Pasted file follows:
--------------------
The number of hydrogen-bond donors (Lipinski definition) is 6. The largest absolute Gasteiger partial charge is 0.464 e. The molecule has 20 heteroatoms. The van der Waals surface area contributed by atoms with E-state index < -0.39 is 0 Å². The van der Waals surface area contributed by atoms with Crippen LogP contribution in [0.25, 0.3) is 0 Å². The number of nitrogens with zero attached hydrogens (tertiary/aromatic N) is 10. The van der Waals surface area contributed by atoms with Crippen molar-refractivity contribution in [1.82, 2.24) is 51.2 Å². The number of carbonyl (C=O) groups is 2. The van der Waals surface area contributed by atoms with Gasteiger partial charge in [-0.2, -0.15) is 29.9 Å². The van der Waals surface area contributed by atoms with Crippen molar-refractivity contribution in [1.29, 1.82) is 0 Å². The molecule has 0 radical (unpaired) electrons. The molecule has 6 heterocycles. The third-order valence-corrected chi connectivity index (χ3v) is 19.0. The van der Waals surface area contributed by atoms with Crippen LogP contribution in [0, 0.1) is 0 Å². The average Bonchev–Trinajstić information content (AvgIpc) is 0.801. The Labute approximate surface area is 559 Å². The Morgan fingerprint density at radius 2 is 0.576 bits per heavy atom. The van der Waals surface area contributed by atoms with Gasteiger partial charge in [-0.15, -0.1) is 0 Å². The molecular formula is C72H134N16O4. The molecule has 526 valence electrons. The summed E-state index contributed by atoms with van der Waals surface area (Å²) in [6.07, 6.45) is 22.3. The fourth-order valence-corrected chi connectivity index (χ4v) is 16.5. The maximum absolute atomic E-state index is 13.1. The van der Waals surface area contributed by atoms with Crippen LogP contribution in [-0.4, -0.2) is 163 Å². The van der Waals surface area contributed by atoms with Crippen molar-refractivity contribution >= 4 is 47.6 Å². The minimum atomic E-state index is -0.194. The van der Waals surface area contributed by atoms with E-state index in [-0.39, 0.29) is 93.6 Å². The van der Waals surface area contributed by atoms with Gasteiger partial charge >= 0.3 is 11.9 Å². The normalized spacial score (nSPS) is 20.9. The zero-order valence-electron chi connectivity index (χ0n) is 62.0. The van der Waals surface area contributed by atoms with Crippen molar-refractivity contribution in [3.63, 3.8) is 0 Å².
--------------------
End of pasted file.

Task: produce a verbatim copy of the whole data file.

The number of hydrogen-bond donors (Lipinski definition) is 6. The largest absolute Gasteiger partial charge is 0.464 e. The molecule has 20 heteroatoms. The van der Waals surface area contributed by atoms with E-state index < -0.39 is 0 Å². The van der Waals surface area contributed by atoms with Crippen LogP contribution in [0.25, 0.3) is 0 Å². The number of nitrogens with zero attached hydrogens (tertiary/aromatic N) is 10. The van der Waals surface area contributed by atoms with Crippen molar-refractivity contribution in [1.82, 2.24) is 51.2 Å². The number of carbonyl (C=O) groups is 2. The van der Waals surface area contributed by atoms with Gasteiger partial charge in [-0.2, -0.15) is 29.9 Å². The van der Waals surface area contributed by atoms with Crippen molar-refractivity contribution in [1.29, 1.82) is 0 Å². The molecule has 0 radical (unpaired) electrons. The molecule has 6 heterocycles. The third-order valence-corrected chi connectivity index (χ3v) is 19.0. The van der Waals surface area contributed by atoms with Crippen LogP contribution in [0, 0.1) is 0 Å². The average Bonchev–Trinajstić information content (AvgIpc) is 0.801. The Labute approximate surface area is 559 Å². The Morgan fingerprint density at radius 2 is 0.576 bits per heavy atom. The van der Waals surface area contributed by atoms with Gasteiger partial charge in [-0.15, -0.1) is 0 Å². The molecular formula is C72H134N16O4. The molecule has 526 valence electrons. The summed E-state index contributed by atoms with van der Waals surface area (Å²) in [6.07, 6.45) is 22.3. The fourth-order valence-corrected chi connectivity index (χ4v) is 16.5. The maximum absolute atomic E-state index is 13.1. The van der Waals surface area contributed by atoms with Crippen LogP contribution in [-0.4, -0.2) is 163 Å². The van der Waals surface area contributed by atoms with Crippen molar-refractivity contribution >= 4 is 47.6 Å². The minimum atomic E-state index is -0.194. The van der Waals surface area contributed by atoms with E-state index in [-0.39, 0.29) is 93.6 Å². The van der Waals surface area contributed by atoms with Gasteiger partial charge >= 0.3 is 11.9 Å². The normalized spacial score (nSPS) is 20.9. The zero-order valence-electron chi connectivity index (χ0n) is 62.0. The van der Waals surface area contributed by atoms with Crippen molar-refractivity contribution in [3.63, 3.8) is 0 Å².